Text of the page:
MST)]

Both your analysis and mine are only rough approximations because they
ignore dynamics (while assuming that runaway effects can’t be
instantaneous). But they do show that the higher system’s operation is
disrupted because of the lower system’s positive feedback. This is
caused by the effective reversal of the normal effect of the higher
system’s action on its own perceptual signal when the error is near
zero.
As Rick and I have shown, however, reversal of the sign of feedback
effects in a lower system does not necessarily cause a runaway in
higher systems in (homo sapiens, anyway). What happens is that the
higher systems very quickly (after a measurable delay during which an
exponential runaway can be seen to start) reverse the sign in the
output function to restore negative feedback
.

If I remember correctly, the sign that was reversed was that of
the low-level loop that was immediately affected by the feedback sign
reversal, not that of the upper level loop that fed the reference
value to the lower-level one. In other words, it was a reversal
in the sign of the output of a feedback loop in an ordianry positive
feedback state, not that of the loop in what I called an
“intrinsic” positive feedback state.

If I’m right in that memory, what was illustrated was a kind of
connection that doesn’t exist in the strict HPCT structure, in which a
higher-level system switches the functioning of a lower level
one.

As soon as it is realized that this
external relationship has reversed, the subject reverses the
relationship between visual error and direction of mouse movement, and
control returns to normal.

Yes, that’s what I thought.

This is nature’s answer to the bomb in
the hierarchy: don’t let positive feedback exist for very
long.

It may very well be so, for those parts of the system for which
this kind of possible reversal has been encountered and for which a
corrective control action has been developed (presumably by
reorganization on an individual or an evolutionary time scale).

About 40 years ago, Wayne Hershberger did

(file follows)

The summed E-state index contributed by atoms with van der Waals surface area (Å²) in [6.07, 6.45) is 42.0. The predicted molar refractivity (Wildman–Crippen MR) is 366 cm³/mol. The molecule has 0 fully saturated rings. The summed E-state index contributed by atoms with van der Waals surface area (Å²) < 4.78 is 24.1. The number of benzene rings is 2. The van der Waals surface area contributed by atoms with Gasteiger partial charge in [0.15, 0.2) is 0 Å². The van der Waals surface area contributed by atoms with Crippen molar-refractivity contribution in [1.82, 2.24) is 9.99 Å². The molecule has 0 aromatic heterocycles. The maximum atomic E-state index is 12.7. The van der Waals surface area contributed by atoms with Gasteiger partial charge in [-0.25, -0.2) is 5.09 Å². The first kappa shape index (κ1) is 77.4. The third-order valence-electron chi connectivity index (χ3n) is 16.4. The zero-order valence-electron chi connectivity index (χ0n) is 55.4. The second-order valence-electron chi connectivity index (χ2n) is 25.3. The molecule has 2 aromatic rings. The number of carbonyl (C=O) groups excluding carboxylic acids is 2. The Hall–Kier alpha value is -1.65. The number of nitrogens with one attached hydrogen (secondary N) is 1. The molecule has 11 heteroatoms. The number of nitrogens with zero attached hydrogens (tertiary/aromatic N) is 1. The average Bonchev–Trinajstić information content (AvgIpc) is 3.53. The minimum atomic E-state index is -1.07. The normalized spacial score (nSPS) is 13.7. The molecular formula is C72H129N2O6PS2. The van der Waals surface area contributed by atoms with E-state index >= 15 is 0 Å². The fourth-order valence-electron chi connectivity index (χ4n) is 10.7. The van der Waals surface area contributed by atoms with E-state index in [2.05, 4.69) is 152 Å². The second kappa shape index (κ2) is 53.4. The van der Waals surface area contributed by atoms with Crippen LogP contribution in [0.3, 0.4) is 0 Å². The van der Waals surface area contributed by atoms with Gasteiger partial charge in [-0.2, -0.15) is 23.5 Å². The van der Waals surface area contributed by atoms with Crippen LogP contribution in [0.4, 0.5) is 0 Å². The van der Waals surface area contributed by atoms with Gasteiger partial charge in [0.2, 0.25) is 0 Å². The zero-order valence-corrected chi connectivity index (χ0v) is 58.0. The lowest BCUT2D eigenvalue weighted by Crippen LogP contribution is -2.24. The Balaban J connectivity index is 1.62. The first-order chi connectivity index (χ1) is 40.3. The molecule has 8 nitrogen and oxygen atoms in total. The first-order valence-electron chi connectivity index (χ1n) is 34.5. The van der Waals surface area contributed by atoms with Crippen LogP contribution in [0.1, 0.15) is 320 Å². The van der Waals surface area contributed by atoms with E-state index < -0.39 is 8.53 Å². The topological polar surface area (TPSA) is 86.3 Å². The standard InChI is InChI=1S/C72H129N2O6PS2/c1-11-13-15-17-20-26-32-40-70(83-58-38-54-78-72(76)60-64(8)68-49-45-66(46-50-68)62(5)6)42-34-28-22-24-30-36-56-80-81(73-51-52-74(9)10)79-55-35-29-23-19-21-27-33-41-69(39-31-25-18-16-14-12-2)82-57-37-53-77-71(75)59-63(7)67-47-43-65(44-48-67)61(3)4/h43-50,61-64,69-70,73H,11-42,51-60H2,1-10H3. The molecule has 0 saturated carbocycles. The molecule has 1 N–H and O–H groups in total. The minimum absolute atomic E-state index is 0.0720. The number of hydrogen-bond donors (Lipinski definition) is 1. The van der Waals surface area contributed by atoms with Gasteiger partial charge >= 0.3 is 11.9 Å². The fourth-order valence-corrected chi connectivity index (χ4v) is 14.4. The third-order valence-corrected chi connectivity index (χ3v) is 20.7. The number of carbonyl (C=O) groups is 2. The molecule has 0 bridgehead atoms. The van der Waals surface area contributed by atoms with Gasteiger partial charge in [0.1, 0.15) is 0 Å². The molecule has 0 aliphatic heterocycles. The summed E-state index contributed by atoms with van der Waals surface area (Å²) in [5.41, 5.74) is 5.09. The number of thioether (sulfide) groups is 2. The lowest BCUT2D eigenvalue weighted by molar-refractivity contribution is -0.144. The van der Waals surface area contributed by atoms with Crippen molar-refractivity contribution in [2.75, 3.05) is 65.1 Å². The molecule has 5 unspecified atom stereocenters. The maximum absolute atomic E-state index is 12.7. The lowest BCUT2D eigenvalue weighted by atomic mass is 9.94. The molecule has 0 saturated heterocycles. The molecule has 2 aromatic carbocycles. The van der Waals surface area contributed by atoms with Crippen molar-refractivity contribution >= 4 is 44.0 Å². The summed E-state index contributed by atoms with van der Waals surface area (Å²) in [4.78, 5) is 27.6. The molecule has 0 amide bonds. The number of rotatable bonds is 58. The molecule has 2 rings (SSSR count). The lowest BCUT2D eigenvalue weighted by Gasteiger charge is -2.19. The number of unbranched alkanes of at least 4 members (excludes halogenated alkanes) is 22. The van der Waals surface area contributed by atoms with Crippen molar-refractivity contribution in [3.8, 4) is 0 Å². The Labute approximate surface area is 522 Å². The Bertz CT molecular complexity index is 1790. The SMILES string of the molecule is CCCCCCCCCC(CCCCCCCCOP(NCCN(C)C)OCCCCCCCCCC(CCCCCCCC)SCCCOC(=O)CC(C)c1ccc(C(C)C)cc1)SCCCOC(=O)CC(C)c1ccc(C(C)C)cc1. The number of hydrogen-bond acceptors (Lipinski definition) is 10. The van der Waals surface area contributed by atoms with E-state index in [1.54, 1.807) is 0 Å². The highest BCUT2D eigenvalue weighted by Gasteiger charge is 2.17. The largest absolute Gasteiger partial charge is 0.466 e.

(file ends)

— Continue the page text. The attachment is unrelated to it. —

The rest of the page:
a clever experiment with chicks for his PhD. He arranged a linkage
between a chick and a food dish such that whether the chick moved
toward or away from the food dish, the food dish moved in the same
direction twice as fast. So the only way to get fed was to move away
from the dish, thus bringing it closer,

The chicks had great trouble with this reversal and some never learned
to circumvent it: they would run toward the food every time, and fail
to eat. But some discovered ways around it. In at least one case, the
chick learned to look straight up in the air, only glancing
occasionally at the dish, so the visual loop was broken most of the
time. But no chick, apparently, had the ability simply to reverse the
direction of action in the system for controlling the perceived
distance to the food dish. That connection, seemingly, was
hard-wired.

Yes. Isn’t it also true that chicks with prism lenses that move
the visual position of a seed a bit to the right or left don’t easily
learn to peck at the actual seed, but continue pecking where it
“ought to be”? I think Dick Held an Alan(?) Hein are names I
associate with those experiments.

On the principle that evolution stops
when the result is just barely good enough to correct the intrinsic
error, we can assume that for any organism, there is some level of
organization as which the bomb can exist and there is no higher system
that can reverse the sign of the input, comparator, or output
function.

I’d partially go along with that. Partially, because I suspect
that the corrective possibilities are more modular than “by
level”. And that they are learned (on an evolutionary or an
individual time scale) because a Bomb has rendered the non-correcting
system inoperable, inducing reorganization until the problem is fixed.
I’d take the reduction in the frequency of temper tantrums as people
mature to be a suggestive indication that bomb possibilities do have a
chance to get fixed during the life of an individual. Of course, the
same kind of evidence suggests that not everybody has been as
successful in fixing them as some people are!

If my verbal analysis of yesterday has any merit, the problem
can’t be fixed (or at least not easily) by altering perceptual
functions, weights, or error sign at the higher level. One way
(perhaps the only way) of fixing it is to do as in Rick’s experiment
– control whose output affects the operation of other (lower level)
control systems.

That’s a somewhat radical modification to the HPCT concept, but
it or something equivalent may be a required modification.

But I think it’s also clear that
for most systems, simple reversals that occur naturally in the
environment must quickly be handled by corresponding reversals inside
the controlling organism. Otherwise organisms would be falling down in
convulsions all the time.

Exactly! That’s the evolutionary point, and possibly also the
point within individuals, at higher levels where individual
experiences differ sufficiently.

If there is a mechanism for
detecting runaway, and reversing a connection in the system that is
running away, then positive feedback simply can’t occur in that system
for long enough to matter.

Right. That is the technical solution. The question is whether
that kind of switching is inherently built in to ALL connections